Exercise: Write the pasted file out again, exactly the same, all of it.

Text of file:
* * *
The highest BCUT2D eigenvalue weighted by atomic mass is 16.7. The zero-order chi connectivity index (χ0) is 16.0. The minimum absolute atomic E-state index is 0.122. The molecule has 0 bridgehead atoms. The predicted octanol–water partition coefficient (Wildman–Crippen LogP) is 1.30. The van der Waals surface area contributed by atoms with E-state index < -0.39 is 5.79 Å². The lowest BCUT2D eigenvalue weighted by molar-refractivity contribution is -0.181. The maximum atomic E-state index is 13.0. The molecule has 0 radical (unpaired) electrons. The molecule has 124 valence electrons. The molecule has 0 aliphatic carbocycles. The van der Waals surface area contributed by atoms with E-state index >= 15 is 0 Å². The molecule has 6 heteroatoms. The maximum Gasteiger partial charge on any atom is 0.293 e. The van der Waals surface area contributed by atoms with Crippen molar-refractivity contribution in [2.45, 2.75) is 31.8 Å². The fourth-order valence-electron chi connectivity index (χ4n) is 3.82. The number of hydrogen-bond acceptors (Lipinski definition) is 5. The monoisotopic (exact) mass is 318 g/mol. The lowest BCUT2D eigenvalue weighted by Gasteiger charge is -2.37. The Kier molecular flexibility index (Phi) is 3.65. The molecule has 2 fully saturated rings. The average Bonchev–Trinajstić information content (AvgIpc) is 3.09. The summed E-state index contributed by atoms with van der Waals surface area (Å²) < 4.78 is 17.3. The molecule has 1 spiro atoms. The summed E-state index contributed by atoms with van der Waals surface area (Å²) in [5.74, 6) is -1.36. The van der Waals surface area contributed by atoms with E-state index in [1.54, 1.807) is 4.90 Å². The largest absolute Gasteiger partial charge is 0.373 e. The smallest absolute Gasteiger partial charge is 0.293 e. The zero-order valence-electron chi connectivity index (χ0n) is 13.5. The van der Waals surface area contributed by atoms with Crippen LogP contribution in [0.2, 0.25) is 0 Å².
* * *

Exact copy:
The highest BCUT2D eigenvalue weighted by atomic mass is 16.7. The zero-order chi connectivity index (χ0) is 16.0. The minimum absolute atomic E-state index is 0.122. The molecule has 0 bridgehead atoms. The predicted octanol–water partition coefficient (Wildman–Crippen LogP) is 1.30. The van der Waals surface area contributed by atoms with E-state index < -0.39 is 5.79 Å². The lowest BCUT2D eigenvalue weighted by molar-refractivity contribution is -0.181. The maximum atomic E-state index is 13.0. The molecule has 0 radical (unpaired) electrons. The molecule has 124 valence electrons. The molecule has 0 aliphatic carbocycles. The van der Waals surface area contributed by atoms with E-state index >= 15 is 0 Å². The molecule has 6 heteroatoms. The maximum Gasteiger partial charge on any atom is 0.293 e. The van der Waals surface area contributed by atoms with Crippen molar-refractivity contribution in [2.45, 2.75) is 31.8 Å². The fourth-order valence-electron chi connectivity index (χ4n) is 3.82. The number of hydrogen-bond acceptors (Lipinski definition) is 5. The monoisotopic (exact) mass is 318 g/mol. The lowest BCUT2D eigenvalue weighted by Gasteiger charge is -2.37. The Kier molecular flexibility index (Phi) is 3.65. The molecule has 2 fully saturated rings. The average Bonchev–Trinajstić information content (AvgIpc) is 3.09. The summed E-state index contributed by atoms with van der Waals surface area (Å²) < 4.78 is 17.3. The molecule has 1 spiro atoms. The summed E-state index contributed by atoms with van der Waals surface area (Å²) in [5.74, 6) is -1.36. The van der Waals surface area contributed by atoms with E-state index in [1.54, 1.807) is 4.90 Å². The largest absolute Gasteiger partial charge is 0.373 e. The smallest absolute Gasteiger partial charge is 0.293 e. The zero-order valence-electron chi connectivity index (χ0n) is 13.5. The van der Waals surface area contributed by atoms with Crippen LogP contribution in [0.2, 0.25) is 0 Å².